If you are a wheelchair user, you have doubtless come across situations when a knobby wheelchair wheel would have been very helpful. It could have been in the snow, on the beach, or on outdoor trail. But buying an extra set of knobby wheelchair wheels cost a few hundred dollars. That is a lot to spend if you only use the them few times per year. As a result, most wheelchair users settle being less functional and active on snowy days and soft terrain using their regular wheels.
Knobby wheelchair wheels are most useful when put on as needed and then taken off. This method keeps the mud and snow out of the house. It also requires having two complete sets of wheels.
When I was injured many years ago, I put chains on my tires to deal with going to college in Maine. That didn’t work so well. A few years later, I started skiing and took a wheelchair hub and spoked it into a wide bike tire (mountain biking was not really a thing back then). Years later, I was able to buy a pair of knobby wheelchair wheels which I still use to this day.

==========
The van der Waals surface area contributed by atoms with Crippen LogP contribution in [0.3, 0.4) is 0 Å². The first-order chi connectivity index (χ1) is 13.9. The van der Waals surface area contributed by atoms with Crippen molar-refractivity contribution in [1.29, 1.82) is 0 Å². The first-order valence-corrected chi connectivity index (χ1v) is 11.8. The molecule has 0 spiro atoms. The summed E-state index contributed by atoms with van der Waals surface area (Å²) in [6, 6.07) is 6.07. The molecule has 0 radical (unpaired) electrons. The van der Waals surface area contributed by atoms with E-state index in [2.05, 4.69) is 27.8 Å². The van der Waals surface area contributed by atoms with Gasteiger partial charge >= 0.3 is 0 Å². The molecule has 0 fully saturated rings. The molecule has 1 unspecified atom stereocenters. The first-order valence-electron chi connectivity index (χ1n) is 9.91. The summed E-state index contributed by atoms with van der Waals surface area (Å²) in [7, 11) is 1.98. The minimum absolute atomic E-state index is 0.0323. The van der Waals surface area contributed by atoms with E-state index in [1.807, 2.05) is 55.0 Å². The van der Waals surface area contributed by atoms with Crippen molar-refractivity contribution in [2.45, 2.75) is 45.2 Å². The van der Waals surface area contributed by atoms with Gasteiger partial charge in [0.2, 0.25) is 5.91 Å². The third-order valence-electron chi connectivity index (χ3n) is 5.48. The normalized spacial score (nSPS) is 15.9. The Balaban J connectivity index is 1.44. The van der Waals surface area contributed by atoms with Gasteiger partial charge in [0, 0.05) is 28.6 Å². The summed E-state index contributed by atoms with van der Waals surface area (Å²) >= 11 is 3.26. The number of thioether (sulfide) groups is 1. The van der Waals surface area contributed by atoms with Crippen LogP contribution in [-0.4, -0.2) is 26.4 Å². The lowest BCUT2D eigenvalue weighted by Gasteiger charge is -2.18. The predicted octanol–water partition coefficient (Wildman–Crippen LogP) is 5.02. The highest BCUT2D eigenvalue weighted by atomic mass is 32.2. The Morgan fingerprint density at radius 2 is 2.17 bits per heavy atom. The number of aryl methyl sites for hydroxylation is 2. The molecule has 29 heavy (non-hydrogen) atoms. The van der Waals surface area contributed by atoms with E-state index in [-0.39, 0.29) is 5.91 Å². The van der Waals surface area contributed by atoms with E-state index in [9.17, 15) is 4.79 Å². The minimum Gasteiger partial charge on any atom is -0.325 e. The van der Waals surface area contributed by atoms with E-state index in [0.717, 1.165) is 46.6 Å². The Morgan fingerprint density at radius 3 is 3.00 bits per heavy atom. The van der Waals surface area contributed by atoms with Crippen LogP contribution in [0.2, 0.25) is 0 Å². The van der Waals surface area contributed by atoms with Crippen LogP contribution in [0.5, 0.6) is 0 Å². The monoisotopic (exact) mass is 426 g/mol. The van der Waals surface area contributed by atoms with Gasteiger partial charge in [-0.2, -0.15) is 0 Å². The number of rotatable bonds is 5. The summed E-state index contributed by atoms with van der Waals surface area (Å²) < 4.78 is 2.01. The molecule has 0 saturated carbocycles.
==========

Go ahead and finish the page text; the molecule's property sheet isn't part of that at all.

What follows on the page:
In the meantime, I collected a lot of old wheelchair wheels. I also know a number of people who are mountain bikers. It was not until recently, that I realized that these two could be combined to create a no cost solution for knobby wheelchair wheels. If you don’t have knobby tires lying around, the chances are that you know someone who does. You should be able to get two for free. They don’t need to be perfect or even match, just have decent tread.
Here are the steps:
Obtain old wheelchair wheels with existing tubes and tires. (the tires can be worn out)
Obtain mountain biking knobby tires of the same or larger wheel diameter.
Buy a bag of plastic zip ties.
Cut the tires completely through with a single radial cut. You might need a hacksaw.
Put them over the existing wheelchair tires (Makes the wheelchair tires are filled with air).
Zip tie the knobby tire to secure it with lots of zip ties.
Put an old wheelchair axle into the Over-Tread hub.
Test it to make sure the axle is long enough to provide wheel to wheelchair clearance. (The axle may need to be adjusted)
You may need an axle spacer (thick plastic or metal washer) to create room next to the wheelchair sideguard since the Over-Tread is fatter than your regular wheel.
You are now the proud owner of a no-cost Over-Tread wheelchair wheel.
If all goes well, you should have a wheel that is easy to grip when in the snow and mud and that also provides plenty of traction. The Over-Tread will not roll well on regular surfaces, but it is only intended for poor rolling terrain anyway.
By Guest Blogger Erik Kondo